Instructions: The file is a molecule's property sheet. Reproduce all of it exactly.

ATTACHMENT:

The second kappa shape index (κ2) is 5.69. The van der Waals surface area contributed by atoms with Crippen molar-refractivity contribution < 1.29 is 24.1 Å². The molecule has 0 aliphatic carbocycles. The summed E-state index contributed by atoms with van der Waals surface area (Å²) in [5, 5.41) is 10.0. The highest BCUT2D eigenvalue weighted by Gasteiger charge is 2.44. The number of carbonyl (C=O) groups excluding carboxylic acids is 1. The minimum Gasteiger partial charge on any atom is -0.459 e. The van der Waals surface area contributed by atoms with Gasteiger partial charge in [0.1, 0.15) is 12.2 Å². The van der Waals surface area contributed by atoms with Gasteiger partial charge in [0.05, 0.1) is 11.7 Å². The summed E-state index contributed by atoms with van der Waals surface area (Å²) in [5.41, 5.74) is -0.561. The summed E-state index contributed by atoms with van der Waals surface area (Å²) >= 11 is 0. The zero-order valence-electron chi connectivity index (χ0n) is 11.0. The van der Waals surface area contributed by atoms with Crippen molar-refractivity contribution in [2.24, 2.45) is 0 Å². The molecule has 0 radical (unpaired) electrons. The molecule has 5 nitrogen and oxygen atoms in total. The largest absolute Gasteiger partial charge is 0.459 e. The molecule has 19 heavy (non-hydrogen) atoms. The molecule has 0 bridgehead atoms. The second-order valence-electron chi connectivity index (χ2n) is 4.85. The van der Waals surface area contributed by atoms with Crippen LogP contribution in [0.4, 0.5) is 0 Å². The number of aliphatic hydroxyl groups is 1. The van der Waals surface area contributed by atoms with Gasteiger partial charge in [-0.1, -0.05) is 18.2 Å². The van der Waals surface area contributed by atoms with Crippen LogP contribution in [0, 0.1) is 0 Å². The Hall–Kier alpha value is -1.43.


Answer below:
The second kappa shape index (κ2) is 5.69. The van der Waals surface area contributed by atoms with Crippen molar-refractivity contribution < 1.29 is 24.1 Å². The molecule has 0 aliphatic carbocycles. The summed E-state index contributed by atoms with van der Waals surface area (Å²) in [5, 5.41) is 10.0. The highest BCUT2D eigenvalue weighted by Gasteiger charge is 2.44. The number of carbonyl (C=O) groups excluding carboxylic acids is 1. The minimum Gasteiger partial charge on any atom is -0.459 e. The van der Waals surface area contributed by atoms with Gasteiger partial charge in [0.1, 0.15) is 12.2 Å². The van der Waals surface area contributed by atoms with Gasteiger partial charge in [0.05, 0.1) is 11.7 Å². The summed E-state index contributed by atoms with van der Waals surface area (Å²) in [5.41, 5.74) is -0.561. The summed E-state index contributed by atoms with van der Waals surface area (Å²) >= 11 is 0. The zero-order valence-electron chi connectivity index (χ0n) is 11.0. The van der Waals surface area contributed by atoms with Crippen molar-refractivity contribution in [2.24, 2.45) is 0 Å². The molecule has 0 radical (unpaired) electrons. The molecule has 5 nitrogen and oxygen atoms in total. The largest absolute Gasteiger partial charge is 0.459 e. The molecule has 19 heavy (non-hydrogen) atoms. The molecule has 0 bridgehead atoms. The second-order valence-electron chi connectivity index (χ2n) is 4.85. The van der Waals surface area contributed by atoms with Crippen LogP contribution in [0.4, 0.5) is 0 Å². The number of aliphatic hydroxyl groups is 1. The van der Waals surface area contributed by atoms with Gasteiger partial charge in [-0.1, -0.05) is 18.2 Å². The van der Waals surface area contributed by atoms with Crippen LogP contribution in [0, 0.1) is 0 Å². The Hall–Kier alpha value is -1.43.